Similarities

We often think of newness as something that is created from nowhere–ex nihilo. When we hear about what’s the next biggest trend or product or service, we are led to believe it has to be something never thought up before and we are sadly disappointed that the newness of things is not that big of a deal. We have to understand that when thinking of new ideas, products, or services, instead of looking for differences, try looking at similarities.

Its the similarities that create the relationship that works for us as humans and consumers of new products or services. Designers use the term design semantics. An object has to say something about itself; say something about its larger context; and about the user who interacts with it.

Design semantics is communication through displays of information; graphic elements; shape and texture; and indications of internal state (e.g. battery life left, etc…). In short, a design has to convey what it does. For example, a car has to look like it functions as a car. With typography, the letters have to be readable as letters.

As designers, we have to operate under the premise that people are stupid and consider that when designing each aspect of your work. Don’t make people think too hard. If it takes more energy to interpret your design, then your user will go elsewhere.

Similarities lead to better design semantics and a better experience.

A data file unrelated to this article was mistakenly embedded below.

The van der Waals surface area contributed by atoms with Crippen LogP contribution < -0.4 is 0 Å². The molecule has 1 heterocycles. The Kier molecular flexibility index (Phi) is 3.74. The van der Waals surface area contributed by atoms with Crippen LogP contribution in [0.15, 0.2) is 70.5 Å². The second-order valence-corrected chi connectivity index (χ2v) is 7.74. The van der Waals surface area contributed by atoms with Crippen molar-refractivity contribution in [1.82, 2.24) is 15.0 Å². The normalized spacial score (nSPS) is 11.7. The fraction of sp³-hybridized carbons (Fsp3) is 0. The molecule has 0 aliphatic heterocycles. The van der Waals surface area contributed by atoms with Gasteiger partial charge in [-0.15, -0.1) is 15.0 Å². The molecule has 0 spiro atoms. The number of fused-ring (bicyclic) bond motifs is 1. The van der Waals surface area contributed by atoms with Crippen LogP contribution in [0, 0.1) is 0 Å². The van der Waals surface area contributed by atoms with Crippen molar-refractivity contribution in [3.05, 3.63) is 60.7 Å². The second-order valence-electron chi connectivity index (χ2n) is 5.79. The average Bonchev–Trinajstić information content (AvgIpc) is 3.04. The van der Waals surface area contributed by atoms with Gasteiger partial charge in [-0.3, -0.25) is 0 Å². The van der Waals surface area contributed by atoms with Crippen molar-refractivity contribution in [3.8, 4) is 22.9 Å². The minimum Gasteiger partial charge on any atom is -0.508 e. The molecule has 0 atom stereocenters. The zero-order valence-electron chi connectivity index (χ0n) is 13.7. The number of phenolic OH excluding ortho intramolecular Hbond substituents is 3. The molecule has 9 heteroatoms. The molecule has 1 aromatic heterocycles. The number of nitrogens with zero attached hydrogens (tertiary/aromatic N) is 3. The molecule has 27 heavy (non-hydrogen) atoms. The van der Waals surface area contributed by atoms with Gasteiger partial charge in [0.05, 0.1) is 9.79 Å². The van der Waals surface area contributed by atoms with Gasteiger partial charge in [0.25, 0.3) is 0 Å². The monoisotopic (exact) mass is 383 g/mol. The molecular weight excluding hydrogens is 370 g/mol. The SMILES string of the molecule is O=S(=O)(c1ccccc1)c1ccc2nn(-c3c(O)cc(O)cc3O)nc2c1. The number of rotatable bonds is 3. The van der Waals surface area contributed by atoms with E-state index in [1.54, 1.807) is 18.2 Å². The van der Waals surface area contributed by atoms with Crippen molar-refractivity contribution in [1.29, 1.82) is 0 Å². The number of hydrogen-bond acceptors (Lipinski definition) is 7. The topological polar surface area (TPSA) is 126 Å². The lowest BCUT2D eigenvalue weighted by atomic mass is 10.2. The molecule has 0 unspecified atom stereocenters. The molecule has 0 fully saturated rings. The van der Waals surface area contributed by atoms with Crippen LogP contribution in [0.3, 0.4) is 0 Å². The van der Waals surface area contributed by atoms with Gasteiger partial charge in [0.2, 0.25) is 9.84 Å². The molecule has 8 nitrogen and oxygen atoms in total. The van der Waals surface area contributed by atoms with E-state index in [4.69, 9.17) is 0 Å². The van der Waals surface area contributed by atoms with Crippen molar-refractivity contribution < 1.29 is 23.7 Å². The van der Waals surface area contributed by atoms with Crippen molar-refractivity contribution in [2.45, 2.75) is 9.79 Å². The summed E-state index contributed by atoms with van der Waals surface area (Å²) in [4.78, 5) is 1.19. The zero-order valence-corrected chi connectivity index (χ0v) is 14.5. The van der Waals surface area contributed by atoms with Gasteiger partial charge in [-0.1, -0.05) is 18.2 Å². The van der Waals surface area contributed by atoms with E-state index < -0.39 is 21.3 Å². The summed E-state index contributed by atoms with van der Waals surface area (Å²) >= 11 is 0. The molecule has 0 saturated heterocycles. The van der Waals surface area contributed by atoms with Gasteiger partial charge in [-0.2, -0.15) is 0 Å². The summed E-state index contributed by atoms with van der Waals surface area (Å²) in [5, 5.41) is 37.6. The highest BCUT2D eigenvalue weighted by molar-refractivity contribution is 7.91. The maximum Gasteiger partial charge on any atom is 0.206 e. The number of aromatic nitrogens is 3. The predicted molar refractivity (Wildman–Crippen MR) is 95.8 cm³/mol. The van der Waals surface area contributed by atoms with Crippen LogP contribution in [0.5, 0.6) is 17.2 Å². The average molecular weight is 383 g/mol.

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Habits

We have our habits—good or bad. As humans we are pattern seekers as well as pattern behaving creatures. We are slaves to our habits. After all, we need predictability in our lives in order to survive as a species. We need to know that certain actions cause certain results—when we are hungry, we find something to eat. It’s all about patterns and habits. These are hardwired into our brains from repeated actions and results from child to adult.

Hardwiring consists of physical neural connections. Because of this hardwiring aspect of habits, it becomes very hard to break those habits. The more we do a habit, the more our body reacts in the same way. This is why addictions are so hard to break.

When I look for new forms to keep my design solutions fresh, I’m constantly drawing the same things—my own hardwiring at work. It’s my addiction I strive to break every day of my design life.

To overcome this, I have to create a new neural connection—a new addiction. Maybe I use a new pencil, pen (or stylus), or paper (or iPad). I can’t break an old habit, so I have to replace it with a new one. I have to create a new neural connection. Maybe I’ll start drawing with my off hand. Or, to really go conceptual, maybe we redefine what drawing is. That’s another topic.

That old adage, you can’t teach an old dog a new trick has some physiological truth. Old habits do die hard. But, we can create new ones. It’s time we trick our brains and “Think Different.”

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